Great Lakes cleanup may reap big benefits

Sep 07, 2007

A Brookings Institution study suggested that restoring the health of the U.S. Great Lakes could create $50 billion in economic benefit for the area.

The cost-benefit analysis showed efforts to improve the health of the Great Lakes -- beset by invasive species, sewage contamination toxic pollution and other threats -- would generate nearly two times the economic gains compared with such a project's cost.

"A tremendous opportunity exists to restore the lakes, reinvigorate the region's economy, and boost the competitiveness of the nation," said Robert Litan of the Kauffmann Foundation, a Brookings senior Fellow who led the study. "The report makes a compelling case for Congress to act now to restore the lakes by passing the Great Lakes Collaboration Implementation Act."

The researchers determined the Great Lakes region could gain at least $50 billion in long-term economic benefits from a restoration investment of $26 billion. That's a net gain of at least $24 billion from increases in tourism, the fishing industry, recreational activity and home values, the study said.

Copyright 2007 by United Press International

Explore further: New study details future of oil and gas development in the Western Amazon

add to favorites email to friend print save as pdf

Related Stories

Reaching across the sea for the sake of water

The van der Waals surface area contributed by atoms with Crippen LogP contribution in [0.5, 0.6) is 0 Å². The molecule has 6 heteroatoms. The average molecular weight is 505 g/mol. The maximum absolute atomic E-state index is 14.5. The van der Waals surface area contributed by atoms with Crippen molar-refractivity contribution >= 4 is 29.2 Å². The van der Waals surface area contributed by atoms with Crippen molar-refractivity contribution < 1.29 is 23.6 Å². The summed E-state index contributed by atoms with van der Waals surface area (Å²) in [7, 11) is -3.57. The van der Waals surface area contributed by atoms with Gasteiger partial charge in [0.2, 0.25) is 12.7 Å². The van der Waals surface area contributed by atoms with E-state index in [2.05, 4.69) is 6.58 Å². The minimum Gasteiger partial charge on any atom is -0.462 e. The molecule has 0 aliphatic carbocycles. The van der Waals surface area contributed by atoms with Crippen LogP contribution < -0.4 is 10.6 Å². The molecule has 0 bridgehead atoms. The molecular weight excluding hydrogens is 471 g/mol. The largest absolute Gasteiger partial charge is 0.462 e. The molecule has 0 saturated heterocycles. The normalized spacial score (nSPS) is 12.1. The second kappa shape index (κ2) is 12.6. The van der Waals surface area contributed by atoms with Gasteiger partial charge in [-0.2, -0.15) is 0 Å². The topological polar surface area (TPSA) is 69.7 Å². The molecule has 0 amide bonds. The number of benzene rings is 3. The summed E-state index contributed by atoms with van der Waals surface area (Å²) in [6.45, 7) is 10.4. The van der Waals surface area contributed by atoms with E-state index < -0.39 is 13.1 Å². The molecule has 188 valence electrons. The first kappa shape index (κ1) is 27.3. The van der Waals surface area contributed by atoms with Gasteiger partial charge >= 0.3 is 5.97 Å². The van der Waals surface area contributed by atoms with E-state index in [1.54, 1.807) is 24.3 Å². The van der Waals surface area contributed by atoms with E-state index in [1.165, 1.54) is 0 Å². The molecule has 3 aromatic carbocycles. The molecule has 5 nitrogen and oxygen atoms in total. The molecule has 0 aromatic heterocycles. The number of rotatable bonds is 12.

Jan 09, 2015

The Arava desert, a salty wasteland dotted with tufts of scrub, gets only about an inch of rain each year. And yet cows lazily low at dairy farms that collectively produce nearly 8 million gallons of milk annually. Orange ...

Putin oversees successful rocket launch (Update)

Dec 23, 2014

President Vladimir Putin on Tuesday oversaw the successful test-launch of Russia's newest heavy-class Angara rocket, a rare piece of good news in a week dominated by the economic crisis.

Recommended for you

Measuring phosphorus loss from Midwest crop fields

8 hours ago

Field runoff from farms in the Lake Erie basin is often rich in soluble plant nutrients, including phosphorus. When this nutrient-rich runoff reaches the lake, the phosphorus can support abundant algal blooms ...

FACT CHECK: Both sides in Keystone XL debate bend facts

21 hours ago

Supporters of the Keystone XL pipeline, which would run from Canada to the Gulf, say the privately funded, $8 billion project is a critically needed piece of infrastructure that will create thousands of jobs ...

Sao Paulo warns of severe water rationing

23 hours ago

Authorities in Sao Paulo, Brazil's richest state and economic hub, have warned they are considering severe water rationing if the country's worst drought in 80 years continues.

User comments : 0

Please sign in to add a comment. Registration is free, and takes less than a minute. Read more

Click here to reset your password.
Sign in to get notified via email when new comments are made.